By Sandra Lucas, MDiv, BCC
For many years, a furry creature has roamed the halls of Mount St. Joseph Holistic Care Center in Waterville, ME. The creature is Jessi, a 16-pound Maine Coon cat. Jessi’s fur is sable brown with streaks of black. He has a pink nose, white cheeks and bib, and four white paws. Jessi’s job is to visit the residents at the long-term care facility. Seven days a week, he saunters down the hallway, tail raised high like a flag, making his rounds.
Jessi’s job is important. He is a companion and friend to the residents, many of whom left behind a beloved pet when they came to the facility. One resident, Beatrice, still misses her cat, Casey. On her bedside table is a photo album of the pewter-colored Himalayan cat.
“I had to give Casey away when I got too sick to care for him,” she said. When she came to Mount St. Joseph, she was thrilled to meet the friendly feline. “Jessi visits me every Saturday,” she said. “He comes when my son visits.” At first, her son would look for Jessi and bring the cat to his mother’s room. Now Jessi just comes by around 6 p.m. on Saturdays. “I don’t know how he knows it’s Saturday,” she marveled.
Jessi chooses his own schedule and routine. He likes to play with strings in the morning, rest in the enclosed courtyard in the afternoon, and have his neck and ears rubbed anytime. One never knows when he might stroll into a room, looking for a sunny window, a soft bed or, better yet, an open closet to nap in. Being 10 years old, he naps a lot on the job.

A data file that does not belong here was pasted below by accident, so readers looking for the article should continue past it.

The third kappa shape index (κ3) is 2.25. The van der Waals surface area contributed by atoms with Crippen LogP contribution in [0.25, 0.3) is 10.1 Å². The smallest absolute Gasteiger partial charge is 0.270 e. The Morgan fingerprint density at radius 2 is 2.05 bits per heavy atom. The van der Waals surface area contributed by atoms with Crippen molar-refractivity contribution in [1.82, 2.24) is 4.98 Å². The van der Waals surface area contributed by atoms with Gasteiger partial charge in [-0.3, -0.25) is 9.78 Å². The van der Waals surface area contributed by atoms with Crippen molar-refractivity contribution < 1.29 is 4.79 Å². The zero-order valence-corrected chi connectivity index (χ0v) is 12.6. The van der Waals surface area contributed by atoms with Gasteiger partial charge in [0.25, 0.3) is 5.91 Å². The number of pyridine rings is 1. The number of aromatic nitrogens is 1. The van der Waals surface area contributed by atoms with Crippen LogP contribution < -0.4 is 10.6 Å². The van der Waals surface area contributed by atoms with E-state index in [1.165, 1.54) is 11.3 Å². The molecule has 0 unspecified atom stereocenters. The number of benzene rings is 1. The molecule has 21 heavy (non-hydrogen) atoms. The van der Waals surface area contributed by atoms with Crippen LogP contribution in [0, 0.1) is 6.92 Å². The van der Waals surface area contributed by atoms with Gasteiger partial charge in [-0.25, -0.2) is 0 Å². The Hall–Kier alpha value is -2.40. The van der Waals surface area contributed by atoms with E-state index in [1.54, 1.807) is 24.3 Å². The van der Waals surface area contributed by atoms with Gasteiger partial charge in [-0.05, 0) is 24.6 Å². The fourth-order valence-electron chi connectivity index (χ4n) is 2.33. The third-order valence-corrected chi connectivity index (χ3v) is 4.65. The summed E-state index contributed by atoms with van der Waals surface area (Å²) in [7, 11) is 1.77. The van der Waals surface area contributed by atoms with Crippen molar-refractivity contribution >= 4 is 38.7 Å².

There’s another important aspect to Jessi’s work. When someone is seriously ill or dying, he keeps a bedside vigil, stretching out next to the person or keeping watch at the foot of the bed. Somehow he senses this important change and, along with the family and staff, he cares for the resident.
Mr. Woodbury spoke about Jessi’s bedside vigil when his mother was dying. “I was unable to be there through the night,” he said. “But I knew Jessi was sleeping by my mother’s side. I could go home at night in peace, knowing Jessi was there in my place.” For three days and nights, Jessi kept vigil. He never left Mr. Woodbury’s mother’s side, even when the nurse’s aides would change the bedding or turn the resident. When Mrs. Woodbury passed away on the fourth day, as the morning rays broke through the darkness, Jessi jumped off the bed and left the room. His work was done.
Jessi’s job description is multi-dimensional. He visits the lonely and comforts the dying. He lifts the spirits of residents and staff. He knows when residents are allergic or not cat-friendly; he never imposes himself on others. He takes a lot of naps. In exchange for his work, he receives room, board and medical coverage. He doesn’t receive a salary. But Jessi has what money can’t buy – friends who love him, meaningful work, and plenty of time for rest and play.
This article, originally published in The Town Line, South China, ME, was written by Sandra Lucas in beloved memory of Jessi, who died in 2006 after bringing joy to countless residents, families, and staff. Ms. Lucas is a member of the NACC’s Editorial Advisory Panel.